Manly’s local legend, Bourke Gibbons, known for his pen-selling charity work, awesome fundraising and Paralympic prowess, passed away recently, aged 76.
Bourke was a well-loved character frequently seen in his wheelchair on The Corso, selling pens for charity. He raised tens of thousands of dollars for good causes, including the Sydney Children’s Hospital Foundation, The Shepherd Centre and Bear Cottage Children’s Hospice.
“He had a particularly hard childhood and he didn’t want other children to miss out on experiencing the joy of childhood,” his niece MP Melanie Gibbons explained.
Bourke was born with Cerebral Palsy and wasn’t expected to live into adulthood, his niece revealed. As a young boy, Bourke was admitted to the Peat and Milson Islands Mental Hospital, where he saw horrible practices. Instead of spending his life feeling jaded, he was motivated to make the world a better place for other people.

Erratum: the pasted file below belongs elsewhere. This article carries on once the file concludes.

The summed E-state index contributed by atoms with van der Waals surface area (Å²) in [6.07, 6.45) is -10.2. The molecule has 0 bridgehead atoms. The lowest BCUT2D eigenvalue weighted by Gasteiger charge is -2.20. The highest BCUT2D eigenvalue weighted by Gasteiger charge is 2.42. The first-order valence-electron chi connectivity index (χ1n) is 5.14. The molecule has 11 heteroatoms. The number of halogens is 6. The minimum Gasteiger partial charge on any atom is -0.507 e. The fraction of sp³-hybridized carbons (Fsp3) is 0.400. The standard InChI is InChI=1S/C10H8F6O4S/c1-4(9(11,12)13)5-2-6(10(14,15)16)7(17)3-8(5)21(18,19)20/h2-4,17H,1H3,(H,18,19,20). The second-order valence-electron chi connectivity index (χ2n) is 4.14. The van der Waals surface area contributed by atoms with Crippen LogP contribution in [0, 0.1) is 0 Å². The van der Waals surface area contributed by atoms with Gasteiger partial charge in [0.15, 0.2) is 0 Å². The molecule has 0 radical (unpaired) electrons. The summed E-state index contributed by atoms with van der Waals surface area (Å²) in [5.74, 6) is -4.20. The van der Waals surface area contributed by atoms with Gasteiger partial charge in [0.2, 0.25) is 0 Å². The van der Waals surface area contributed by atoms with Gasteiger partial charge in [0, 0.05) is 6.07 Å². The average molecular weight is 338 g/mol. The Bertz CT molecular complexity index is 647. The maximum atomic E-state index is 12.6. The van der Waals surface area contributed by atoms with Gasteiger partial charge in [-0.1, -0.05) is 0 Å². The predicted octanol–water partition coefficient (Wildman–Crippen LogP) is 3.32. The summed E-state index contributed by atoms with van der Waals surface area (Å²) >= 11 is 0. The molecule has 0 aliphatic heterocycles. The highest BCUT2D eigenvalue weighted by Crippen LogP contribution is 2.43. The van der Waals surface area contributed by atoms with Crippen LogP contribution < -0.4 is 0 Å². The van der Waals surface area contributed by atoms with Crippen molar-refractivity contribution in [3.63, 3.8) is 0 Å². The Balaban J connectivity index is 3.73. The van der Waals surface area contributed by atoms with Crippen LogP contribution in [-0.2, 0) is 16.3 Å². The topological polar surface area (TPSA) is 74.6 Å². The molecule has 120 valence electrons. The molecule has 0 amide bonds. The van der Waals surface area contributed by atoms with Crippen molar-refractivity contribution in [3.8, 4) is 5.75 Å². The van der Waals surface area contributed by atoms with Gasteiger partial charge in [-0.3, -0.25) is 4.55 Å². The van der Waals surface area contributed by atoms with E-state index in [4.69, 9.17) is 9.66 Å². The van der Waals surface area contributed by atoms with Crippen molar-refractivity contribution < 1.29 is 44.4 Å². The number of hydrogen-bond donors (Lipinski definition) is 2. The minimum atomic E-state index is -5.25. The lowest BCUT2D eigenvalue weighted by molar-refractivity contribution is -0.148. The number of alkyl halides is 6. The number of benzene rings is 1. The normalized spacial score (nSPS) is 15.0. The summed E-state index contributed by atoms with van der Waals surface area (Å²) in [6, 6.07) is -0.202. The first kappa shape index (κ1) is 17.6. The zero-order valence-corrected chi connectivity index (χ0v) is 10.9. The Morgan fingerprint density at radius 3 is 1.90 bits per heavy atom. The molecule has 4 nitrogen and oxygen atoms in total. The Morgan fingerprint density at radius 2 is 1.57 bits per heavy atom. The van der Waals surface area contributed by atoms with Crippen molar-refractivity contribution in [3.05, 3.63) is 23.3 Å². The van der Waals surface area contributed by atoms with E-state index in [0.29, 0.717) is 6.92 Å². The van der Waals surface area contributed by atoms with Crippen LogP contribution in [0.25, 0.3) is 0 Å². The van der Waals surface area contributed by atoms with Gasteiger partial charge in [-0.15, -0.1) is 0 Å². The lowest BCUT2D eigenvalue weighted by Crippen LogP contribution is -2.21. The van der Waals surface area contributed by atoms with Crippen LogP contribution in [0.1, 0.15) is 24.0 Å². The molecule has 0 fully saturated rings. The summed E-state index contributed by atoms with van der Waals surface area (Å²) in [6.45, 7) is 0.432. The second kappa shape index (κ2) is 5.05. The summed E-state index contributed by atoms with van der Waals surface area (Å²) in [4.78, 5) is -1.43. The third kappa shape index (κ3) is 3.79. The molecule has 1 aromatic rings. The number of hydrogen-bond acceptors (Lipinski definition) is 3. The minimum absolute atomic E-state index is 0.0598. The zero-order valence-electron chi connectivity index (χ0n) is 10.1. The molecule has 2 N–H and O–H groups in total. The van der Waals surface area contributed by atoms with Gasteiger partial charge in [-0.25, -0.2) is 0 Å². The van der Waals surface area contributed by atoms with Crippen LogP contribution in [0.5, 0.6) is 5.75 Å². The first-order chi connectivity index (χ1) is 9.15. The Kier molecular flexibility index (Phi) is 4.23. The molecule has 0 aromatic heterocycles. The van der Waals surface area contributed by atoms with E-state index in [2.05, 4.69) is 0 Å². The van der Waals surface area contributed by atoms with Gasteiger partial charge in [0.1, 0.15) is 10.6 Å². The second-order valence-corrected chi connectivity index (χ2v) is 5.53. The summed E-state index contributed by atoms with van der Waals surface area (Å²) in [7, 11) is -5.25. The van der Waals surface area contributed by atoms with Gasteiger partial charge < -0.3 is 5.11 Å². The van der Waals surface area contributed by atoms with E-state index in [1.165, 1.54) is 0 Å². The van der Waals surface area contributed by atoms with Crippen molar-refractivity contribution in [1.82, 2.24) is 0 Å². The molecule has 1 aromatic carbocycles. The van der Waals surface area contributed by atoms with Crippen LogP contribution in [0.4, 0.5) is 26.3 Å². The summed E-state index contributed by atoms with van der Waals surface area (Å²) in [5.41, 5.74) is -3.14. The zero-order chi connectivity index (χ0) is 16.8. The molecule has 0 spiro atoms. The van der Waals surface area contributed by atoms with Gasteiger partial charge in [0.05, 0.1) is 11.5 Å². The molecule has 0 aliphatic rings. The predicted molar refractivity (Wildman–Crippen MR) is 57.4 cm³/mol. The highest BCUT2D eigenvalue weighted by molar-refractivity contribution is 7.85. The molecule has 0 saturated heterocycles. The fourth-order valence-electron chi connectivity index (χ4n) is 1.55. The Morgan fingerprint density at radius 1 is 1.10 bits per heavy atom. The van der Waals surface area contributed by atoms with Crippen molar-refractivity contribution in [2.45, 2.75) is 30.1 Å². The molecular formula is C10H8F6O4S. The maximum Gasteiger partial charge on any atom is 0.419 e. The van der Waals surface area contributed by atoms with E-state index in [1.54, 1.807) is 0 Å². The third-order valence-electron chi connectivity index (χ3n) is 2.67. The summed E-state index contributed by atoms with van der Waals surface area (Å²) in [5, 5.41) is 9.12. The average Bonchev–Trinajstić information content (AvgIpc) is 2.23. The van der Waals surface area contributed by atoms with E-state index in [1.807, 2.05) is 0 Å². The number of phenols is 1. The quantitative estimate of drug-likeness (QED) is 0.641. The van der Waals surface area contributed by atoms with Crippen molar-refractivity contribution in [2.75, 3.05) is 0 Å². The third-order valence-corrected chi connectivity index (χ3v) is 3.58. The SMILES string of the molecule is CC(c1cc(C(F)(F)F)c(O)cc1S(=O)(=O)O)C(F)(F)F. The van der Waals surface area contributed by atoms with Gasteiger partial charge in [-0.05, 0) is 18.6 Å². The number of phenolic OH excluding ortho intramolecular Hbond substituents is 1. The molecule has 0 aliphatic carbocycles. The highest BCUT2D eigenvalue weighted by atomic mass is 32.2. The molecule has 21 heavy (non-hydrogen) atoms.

Bourke was often seen raising money outside St Matthews Church in all weather and became a celebrated icon of the community. He was awarded an Order of Australia (OAM) for his charitable fundraising.
Bourke was never one to take things easy. In addition to his charitable support, he represented Australia in the Paralympic Games twice as part of the Boccia Team.
At his funeral, organised by Picaluna with the help of Pittwater Funerals, many shared stories of their friendship with Bourke and how he had impacted their lives.
“A lot of people said that he would see them looking upset, so he would go over to them and start to have a chat. He took an interest in them when they were doing it tough. He was a protector. From a simple chat came friendships that lasted for decades.”
“He loved life, he loved helping people, he loved making a difference and he was very loved in return.”
His friends and family wore bright Hawaiian shirts and his coffin was adorned in messages of love and thanks for his inspiring legacy.